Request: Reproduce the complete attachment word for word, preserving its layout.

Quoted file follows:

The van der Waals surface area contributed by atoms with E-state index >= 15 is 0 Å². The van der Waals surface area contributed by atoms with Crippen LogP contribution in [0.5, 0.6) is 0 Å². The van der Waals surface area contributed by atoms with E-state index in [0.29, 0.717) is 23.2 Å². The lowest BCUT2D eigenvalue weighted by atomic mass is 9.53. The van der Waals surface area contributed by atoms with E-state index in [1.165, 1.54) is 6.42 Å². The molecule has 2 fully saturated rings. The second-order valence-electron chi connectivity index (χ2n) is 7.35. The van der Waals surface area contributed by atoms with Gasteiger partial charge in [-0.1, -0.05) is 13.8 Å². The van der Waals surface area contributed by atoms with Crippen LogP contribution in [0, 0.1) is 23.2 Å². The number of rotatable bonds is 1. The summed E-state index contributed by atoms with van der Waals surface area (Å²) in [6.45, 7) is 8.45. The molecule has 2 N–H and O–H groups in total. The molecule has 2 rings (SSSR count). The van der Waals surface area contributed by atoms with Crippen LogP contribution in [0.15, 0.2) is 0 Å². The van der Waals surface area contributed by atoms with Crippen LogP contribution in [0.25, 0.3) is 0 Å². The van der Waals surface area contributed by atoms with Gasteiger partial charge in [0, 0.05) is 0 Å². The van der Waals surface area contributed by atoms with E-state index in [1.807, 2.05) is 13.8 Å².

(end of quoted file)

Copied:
The van der Waals surface area contributed by atoms with E-state index >= 15 is 0 Å². The van der Waals surface area contributed by atoms with Crippen LogP contribution in [0.5, 0.6) is 0 Å². The van der Waals surface area contributed by atoms with E-state index in [0.29, 0.717) is 23.2 Å². The lowest BCUT2D eigenvalue weighted by atomic mass is 9.53. The van der Waals surface area contributed by atoms with E-state index in [1.165, 1.54) is 6.42 Å². The molecule has 2 fully saturated rings. The second-order valence-electron chi connectivity index (χ2n) is 7.35. The van der Waals surface area contributed by atoms with Gasteiger partial charge in [-0.1, -0.05) is 13.8 Å². The van der Waals surface area contributed by atoms with Crippen LogP contribution in [0, 0.1) is 23.2 Å². The number of rotatable bonds is 1. The summed E-state index contributed by atoms with van der Waals surface area (Å²) in [6.45, 7) is 8.45. The molecule has 2 N–H and O–H groups in total. The molecule has 2 rings (SSSR count). The van der Waals surface area contributed by atoms with Crippen LogP contribution in [0.15, 0.2) is 0 Å². The van der Waals surface area contributed by atoms with Crippen LogP contribution in [0.25, 0.3) is 0 Å². The van der Waals surface area contributed by atoms with Gasteiger partial charge in [0, 0.05) is 0 Å². The van der Waals surface area contributed by atoms with E-state index in [1.807, 2.05) is 13.8 Å².